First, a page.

One of my favorite things about association football is the nature and spectacle of the supporters. No other sport offers the passion and intensity of 90 minutes plus of controlled chaos. Chants, tifo, parades into the stadia, and flags bigger than you can imagine all characterize the nature and spirit of the supporter's groups. The renaissance of association football here in North America over the past three years with the addition of the Pacific Northwest teams in MLS has been turbocharged by the supporter’s culture. It offers a truly unique fan experience that is unrivaled by the NFL, NBA, or MLB. In a new sporting environment that is dominated by corporate ticket holders and $500 empty front row seats at Yankee Stadium, the supporter's sections and their die hard fans rekindle a connection to the older and simpler days of sport. Days when all that mattered was sharing an afternoon or evening with some of your closest friends and family and giving your all to your team.
I know that fan experience first hand because I grew up in Cleveland as a die hard Browns fan in the infamous Dawg Pound in an old dump of a stadium known as Cleveland Municipal. While the amenities left much to be desired (Can you say urinal troughs?), the memories were some of the best experiences of my life in spite of the fact that the team always seemed to come up short.
We are fortunate here in San Jose that we have one of the best supporters groups in the world with the 1906 Ultras and the Casbah. I was proud to see that in an unscientific study of supporters groups that the Ultras were voted No. 1 in MLS. I am always amazed by their passion and burning desire to support the players and team in any way. Seeing all of the Ultras in New York and Colorado during the playoffs was an awesome sight. They add a great dynamic to the stadium and I look forward to incorporating them into the new stadium in a unique and special way commensurate with their key role in the fan experience.
As everyone knows, the supporters can sometimes run right up against what is appropriate in the stadium. It is their nature to do that. What I hope that everyone can understand is that despite it being funny and cool to push the envelope with language, actions, or tifo it is critical that all sides agree on a set of standards so that all fans can enjoy the match. It is also critical that the visiting team is respected and that there is no violence.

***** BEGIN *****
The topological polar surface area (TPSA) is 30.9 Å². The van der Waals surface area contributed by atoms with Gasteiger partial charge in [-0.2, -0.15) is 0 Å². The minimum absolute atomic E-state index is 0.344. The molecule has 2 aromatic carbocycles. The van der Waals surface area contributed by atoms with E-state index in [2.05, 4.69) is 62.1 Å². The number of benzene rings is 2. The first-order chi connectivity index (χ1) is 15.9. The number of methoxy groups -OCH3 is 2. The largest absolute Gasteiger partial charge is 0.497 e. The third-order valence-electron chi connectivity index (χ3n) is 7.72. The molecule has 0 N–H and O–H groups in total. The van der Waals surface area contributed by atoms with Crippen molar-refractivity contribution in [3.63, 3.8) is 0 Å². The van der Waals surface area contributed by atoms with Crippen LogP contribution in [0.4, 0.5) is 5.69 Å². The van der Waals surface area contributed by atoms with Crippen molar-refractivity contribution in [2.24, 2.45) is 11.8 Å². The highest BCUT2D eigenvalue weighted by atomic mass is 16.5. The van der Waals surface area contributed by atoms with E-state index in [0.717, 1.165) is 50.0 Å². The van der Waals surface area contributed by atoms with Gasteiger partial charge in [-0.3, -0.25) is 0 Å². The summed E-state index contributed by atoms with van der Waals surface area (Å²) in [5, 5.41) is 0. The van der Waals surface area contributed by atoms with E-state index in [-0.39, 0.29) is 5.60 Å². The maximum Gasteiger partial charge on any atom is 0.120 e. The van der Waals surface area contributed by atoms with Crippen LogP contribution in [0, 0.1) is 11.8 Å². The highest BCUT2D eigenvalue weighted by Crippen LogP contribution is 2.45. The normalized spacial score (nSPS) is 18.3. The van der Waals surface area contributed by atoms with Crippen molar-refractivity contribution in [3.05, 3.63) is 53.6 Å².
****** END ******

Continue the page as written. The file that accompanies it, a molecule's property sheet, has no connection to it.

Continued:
I was asked today by a member of the media if I was upset about the protest at the Toronto FC match where the Ultras did not cheer. Not at all I responded. The action is actually what makes the Ultras so unique and our fan experience so organic. This is what differentiates association football and the Quakes experience. I want to promote that as long as it does not cross the line.
Determining where the line exists is easier said then done. In an effort to take this issue on proactively, this past off season the Quakes management sat down with our supporter's and developed a bill of rights as well as a transparent process of administering any sanctions. This included an appeal process. This was a very productive experience that built trust and rapport between the groups. Everyone signed off on the bill of rights and process. The trust was put to the test early when there was a disagreement over some objectionable tifo that was shown at the Sounders FC match and the following protest at the Toronto FC match. In the end, the relationship and trust that was built up over the off season was critical in resolving the misunderstanding and moving forward in a positive way. I am proud to say that once again the Quakes and our supporters stand shoulder to shoulder in support of the team and players.
With a huge game coming up this weekend against Chivas USA after a disappointing road loss versus the New York Red Bull, we need everyone pulling the same direction to give our guys as much encouragement as possible to get a great result this weekend. I know that together we can make the difference.
San Jose Earthquakes